Good Morning Gentle Readers,
Freemark Abbey evolved from one of the first of the original Napa wineries and was founded in the mid-1880's by Josephine Tychson. I was looking for something snarky to say about barefoot and pregnant women under the oppressive and omnipresent boot of the patriarchy giving lie to historic reality but nothing particularly interesting comes to mind. So, we'll move ahead.
The Bosche Cabernet, which was started as an experimental batch in 1968 by the then one-year-old winery has become a cult classic, and a representation of what Rutherford dust* Cabernet Sauvignon is all about. Sourced from the Bosche vineyard, which was farmed by the late John Bosche, and is still family owned, it is just a fence away from its equally legendary neighbor, BV vineyard No. 1, where it was often used in the Georges de Latour Special Reserve, until Bosche offered it to Freemark Abbey. The wine has been a permanent feature of the winery since 1970. The 1972 was in the Paris competition.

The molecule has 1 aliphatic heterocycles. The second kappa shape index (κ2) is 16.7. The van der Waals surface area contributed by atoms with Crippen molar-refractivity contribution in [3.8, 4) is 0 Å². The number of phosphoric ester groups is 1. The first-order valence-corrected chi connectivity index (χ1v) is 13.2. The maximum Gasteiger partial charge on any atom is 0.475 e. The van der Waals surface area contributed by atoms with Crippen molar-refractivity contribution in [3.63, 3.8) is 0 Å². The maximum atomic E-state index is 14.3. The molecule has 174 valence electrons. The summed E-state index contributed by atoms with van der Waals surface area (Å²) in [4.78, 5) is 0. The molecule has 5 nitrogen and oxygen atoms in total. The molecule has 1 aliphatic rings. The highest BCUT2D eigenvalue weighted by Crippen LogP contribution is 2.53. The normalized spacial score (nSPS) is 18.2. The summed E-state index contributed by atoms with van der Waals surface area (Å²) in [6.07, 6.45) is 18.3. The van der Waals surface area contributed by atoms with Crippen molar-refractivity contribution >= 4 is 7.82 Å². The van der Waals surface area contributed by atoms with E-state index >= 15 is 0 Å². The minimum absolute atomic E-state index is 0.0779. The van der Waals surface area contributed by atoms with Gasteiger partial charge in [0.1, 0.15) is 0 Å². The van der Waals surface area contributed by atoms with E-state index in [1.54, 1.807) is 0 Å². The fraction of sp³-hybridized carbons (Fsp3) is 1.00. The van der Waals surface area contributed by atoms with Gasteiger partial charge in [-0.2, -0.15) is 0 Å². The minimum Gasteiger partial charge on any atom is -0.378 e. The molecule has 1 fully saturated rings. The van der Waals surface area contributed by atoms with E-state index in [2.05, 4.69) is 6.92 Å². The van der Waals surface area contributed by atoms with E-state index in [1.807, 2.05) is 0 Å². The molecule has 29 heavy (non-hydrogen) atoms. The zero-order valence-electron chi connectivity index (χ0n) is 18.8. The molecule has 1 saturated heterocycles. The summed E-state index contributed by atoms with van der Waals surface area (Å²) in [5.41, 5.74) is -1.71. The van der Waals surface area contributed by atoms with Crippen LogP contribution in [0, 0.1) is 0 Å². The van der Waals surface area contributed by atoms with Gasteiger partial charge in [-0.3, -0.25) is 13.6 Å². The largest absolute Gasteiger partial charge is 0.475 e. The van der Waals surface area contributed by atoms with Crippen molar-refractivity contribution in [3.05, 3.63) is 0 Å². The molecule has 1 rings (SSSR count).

Whole thing story here: Freemark Abbey Turns 40.
The 1997 was probably at its peak, bone dry and done in the traditions of Bordeaux. Mild cedar and pencil lead upfront followed with a subtle complexity on the palate that includes hints of tobacco, dark chocolate, and black currant. Each sip ended with a lingering finish that invited another.
We paired the Bosche with grilled ribeye and New York strip steaks, vine ripened yellow squash, and baked spuds loaded with all the good stuff including freshly harvested chives. Squash & chives courtesy of the gardens at Casa de las Rocas Grandes.
Although you might wish it was, the Bosche Cab isn't an everyday wine and it's priced accordingly ($50.00-$100.00 US).
tip of the glass to Betty B whose generosity allowed TWC to enjoy this wonderful wine